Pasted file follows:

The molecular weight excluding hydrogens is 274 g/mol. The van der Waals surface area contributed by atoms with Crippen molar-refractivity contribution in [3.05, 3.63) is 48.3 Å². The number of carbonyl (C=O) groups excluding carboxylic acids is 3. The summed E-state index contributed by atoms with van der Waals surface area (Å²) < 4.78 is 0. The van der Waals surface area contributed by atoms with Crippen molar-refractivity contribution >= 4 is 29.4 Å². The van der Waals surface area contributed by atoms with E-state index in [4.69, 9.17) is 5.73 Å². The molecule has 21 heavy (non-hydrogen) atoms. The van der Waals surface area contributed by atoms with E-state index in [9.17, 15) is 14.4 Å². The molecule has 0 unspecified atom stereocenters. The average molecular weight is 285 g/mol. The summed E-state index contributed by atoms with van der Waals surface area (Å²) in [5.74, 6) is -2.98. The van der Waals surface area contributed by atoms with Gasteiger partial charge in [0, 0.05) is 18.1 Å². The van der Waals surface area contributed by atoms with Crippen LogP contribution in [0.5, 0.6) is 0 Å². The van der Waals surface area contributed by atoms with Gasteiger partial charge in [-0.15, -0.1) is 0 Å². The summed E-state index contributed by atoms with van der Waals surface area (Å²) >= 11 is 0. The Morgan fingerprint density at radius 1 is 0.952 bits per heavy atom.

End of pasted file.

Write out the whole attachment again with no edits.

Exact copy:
The molecular weight excluding hydrogens is 274 g/mol. The van der Waals surface area contributed by atoms with Crippen molar-refractivity contribution in [3.05, 3.63) is 48.3 Å². The number of carbonyl (C=O) groups excluding carboxylic acids is 3. The summed E-state index contributed by atoms with van der Waals surface area (Å²) < 4.78 is 0. The van der Waals surface area contributed by atoms with Crippen molar-refractivity contribution >= 4 is 29.4 Å². The van der Waals surface area contributed by atoms with E-state index in [4.69, 9.17) is 5.73 Å². The molecule has 21 heavy (non-hydrogen) atoms. The van der Waals surface area contributed by atoms with E-state index in [9.17, 15) is 14.4 Å². The molecule has 0 unspecified atom stereocenters. The average molecular weight is 285 g/mol. The summed E-state index contributed by atoms with van der Waals surface area (Å²) in [5.74, 6) is -2.98. The van der Waals surface area contributed by atoms with Gasteiger partial charge in [0, 0.05) is 18.1 Å². The van der Waals surface area contributed by atoms with Crippen LogP contribution in [0.5, 0.6) is 0 Å². The van der Waals surface area contributed by atoms with Gasteiger partial charge in [-0.15, -0.1) is 0 Å². The summed E-state index contributed by atoms with van der Waals surface area (Å²) >= 11 is 0. The Morgan fingerprint density at radius 1 is 0.952 bits per heavy atom.